Sep 14

Why I Deleted My Facebook


The first rule of deleting your Facebook account is that you don’t talk about deleting your Facebook account.

But I can’t help myself.

I figured that when I finally deleted Facebook (trust me when I say it was only a matter of time) it would give me some decent fodder for a blog post.

(And since this is my blog, I can write about whatever I want, right?)


Deleting Facebook was not something that came to me one morning when I awoke.

No, I’ve been noodling on it for a long time. And there are quite a few reasons.

When I was stuck in traffic (which is, like, all of the time) I would bring it up on my phone and thumb my way through recent updates.

While sitting on my couch watching a baseball game, I would open the app on my phone and absentmindedly scroll through the recent updates.

Before I turned off the light at night I would check Facebook again, just in case something important was shared that I just had to know about. (Spoiler: That’s never the case.)

No, the idea to do so has been festering in my mind, showing up at regular intervals, suggesting that today would be a good day to cut that cord that once brought me so much voyeuristic joy.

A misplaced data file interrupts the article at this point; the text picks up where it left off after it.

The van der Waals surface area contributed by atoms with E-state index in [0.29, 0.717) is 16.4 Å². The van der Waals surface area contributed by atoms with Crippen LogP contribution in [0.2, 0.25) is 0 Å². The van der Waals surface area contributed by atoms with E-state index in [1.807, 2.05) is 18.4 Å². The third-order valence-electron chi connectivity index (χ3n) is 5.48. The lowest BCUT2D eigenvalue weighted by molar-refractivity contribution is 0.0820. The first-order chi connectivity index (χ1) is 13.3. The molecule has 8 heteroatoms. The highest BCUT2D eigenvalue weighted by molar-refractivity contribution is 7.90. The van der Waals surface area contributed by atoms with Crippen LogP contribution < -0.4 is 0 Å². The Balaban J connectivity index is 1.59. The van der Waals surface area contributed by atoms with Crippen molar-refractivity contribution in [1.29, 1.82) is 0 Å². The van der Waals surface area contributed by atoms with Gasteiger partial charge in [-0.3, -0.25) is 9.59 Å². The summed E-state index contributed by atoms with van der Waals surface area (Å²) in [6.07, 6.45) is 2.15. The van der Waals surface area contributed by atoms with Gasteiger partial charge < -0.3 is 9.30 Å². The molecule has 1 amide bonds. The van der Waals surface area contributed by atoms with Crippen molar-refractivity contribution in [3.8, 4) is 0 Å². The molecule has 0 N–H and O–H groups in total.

Facebook had become something that felt necessary, rather than something that felt organic and enjoyable. And why use something if you get no joy out of it?


But if I’m honest, the real reason I deleted it was because it was turning me into someone I didn’t like.

Like most everyone on Facebook, I hid people; people I know in real life.

We all know those people. They over-share. Or they use the social network to put up a shiny and perfect persona. Or they share viewpoints you disagree with.

Everyone knows these people. And, I would guess, a large percentage of these people can hide someone and forget about them.

But I couldn’t.

Rather than interact on Facebook with people I like, I found myself looking at status updates for the people whose online personas I didn’t like, just to confirm my belief that I hid them for a reason.

Isn’t that terrible?

I was spending the majority of my time hate-reading status updates.

For my own sanity, I had to stop.

I didn’t want to hang out with friends in real life and let their Facebook activity, of all things, color my impression of them. I just wanted to like them for who they were; not for how they portrayed themselves online.

So, a little over a week ago, I deleted my account.

It hasn’t been a life-changing experience. But nothing has felt different, either. If anything, I don’t automatically visit the site when I have a few minutes of downtime. I do something that’s a bit more productive instead, even if that’s just finishing an email for work or reading another chapter of a book.

And it’s not like I suddenly fell off the face of the earth. I’m still very active on Instagram, Twitter and LinkedIn. There’s also this thing called e-mail that works wonders for communication with friends and family, even though my dad thinks it’s just for forwarding email.